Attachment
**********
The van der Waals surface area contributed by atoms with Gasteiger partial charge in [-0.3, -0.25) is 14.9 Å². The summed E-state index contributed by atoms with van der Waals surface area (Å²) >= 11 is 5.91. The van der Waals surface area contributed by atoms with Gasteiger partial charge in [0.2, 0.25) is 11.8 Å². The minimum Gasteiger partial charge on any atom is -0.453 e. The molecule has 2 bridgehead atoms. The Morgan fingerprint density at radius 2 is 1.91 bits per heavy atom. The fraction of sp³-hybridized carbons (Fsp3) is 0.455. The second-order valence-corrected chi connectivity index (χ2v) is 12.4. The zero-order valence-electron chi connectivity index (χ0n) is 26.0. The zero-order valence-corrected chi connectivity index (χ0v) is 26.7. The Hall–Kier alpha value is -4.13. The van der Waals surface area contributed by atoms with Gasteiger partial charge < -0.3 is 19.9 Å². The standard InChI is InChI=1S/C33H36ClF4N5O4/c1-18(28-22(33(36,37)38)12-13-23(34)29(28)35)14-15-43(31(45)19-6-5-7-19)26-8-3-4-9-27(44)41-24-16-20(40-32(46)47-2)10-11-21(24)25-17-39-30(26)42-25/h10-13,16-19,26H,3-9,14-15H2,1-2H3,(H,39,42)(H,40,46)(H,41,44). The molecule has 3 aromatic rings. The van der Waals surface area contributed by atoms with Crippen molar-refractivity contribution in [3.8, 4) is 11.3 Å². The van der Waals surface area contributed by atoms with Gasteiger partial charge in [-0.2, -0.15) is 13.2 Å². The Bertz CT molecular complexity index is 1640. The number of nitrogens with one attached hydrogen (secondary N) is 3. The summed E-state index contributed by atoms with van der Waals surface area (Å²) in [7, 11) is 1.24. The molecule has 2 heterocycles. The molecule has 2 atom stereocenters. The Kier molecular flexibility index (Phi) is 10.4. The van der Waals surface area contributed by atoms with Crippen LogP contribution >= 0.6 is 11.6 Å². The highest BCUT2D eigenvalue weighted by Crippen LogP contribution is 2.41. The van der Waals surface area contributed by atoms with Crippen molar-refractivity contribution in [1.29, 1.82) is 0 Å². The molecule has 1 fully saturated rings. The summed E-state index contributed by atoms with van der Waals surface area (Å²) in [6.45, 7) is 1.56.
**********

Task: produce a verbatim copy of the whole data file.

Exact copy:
The van der Waals surface area contributed by atoms with Gasteiger partial charge in [-0.3, -0.25) is 14.9 Å². The summed E-state index contributed by atoms with van der Waals surface area (Å²) >= 11 is 5.91. The van der Waals surface area contributed by atoms with Gasteiger partial charge in [0.2, 0.25) is 11.8 Å². The minimum Gasteiger partial charge on any atom is -0.453 e. The molecule has 2 bridgehead atoms. The Morgan fingerprint density at radius 2 is 1.91 bits per heavy atom. The fraction of sp³-hybridized carbons (Fsp3) is 0.455. The second-order valence-corrected chi connectivity index (χ2v) is 12.4. The zero-order valence-electron chi connectivity index (χ0n) is 26.0. The zero-order valence-corrected chi connectivity index (χ0v) is 26.7. The Hall–Kier alpha value is -4.13. The van der Waals surface area contributed by atoms with Gasteiger partial charge < -0.3 is 19.9 Å². The standard InChI is InChI=1S/C33H36ClF4N5O4/c1-18(28-22(33(36,37)38)12-13-23(34)29(28)35)14-15-43(31(45)19-6-5-7-19)26-8-3-4-9-27(44)41-24-16-20(40-32(46)47-2)10-11-21(24)25-17-39-30(26)42-25/h10-13,16-19,26H,3-9,14-15H2,1-2H3,(H,39,42)(H,40,46)(H,41,44). The molecule has 3 aromatic rings. The van der Waals surface area contributed by atoms with Crippen molar-refractivity contribution in [3.8, 4) is 11.3 Å². The van der Waals surface area contributed by atoms with Gasteiger partial charge in [-0.2, -0.15) is 13.2 Å². The Bertz CT molecular complexity index is 1640. The number of nitrogens with one attached hydrogen (secondary N) is 3. The summed E-state index contributed by atoms with van der Waals surface area (Å²) in [7, 11) is 1.24. The molecule has 2 heterocycles. The molecule has 2 atom stereocenters. The Kier molecular flexibility index (Phi) is 10.4. The van der Waals surface area contributed by atoms with Crippen LogP contribution >= 0.6 is 11.6 Å². The highest BCUT2D eigenvalue weighted by Crippen LogP contribution is 2.41. The van der Waals surface area contributed by atoms with Crippen molar-refractivity contribution in [1.29, 1.82) is 0 Å². The molecule has 1 fully saturated rings. The summed E-state index contributed by atoms with van der Waals surface area (Å²) in [6.45, 7) is 1.56.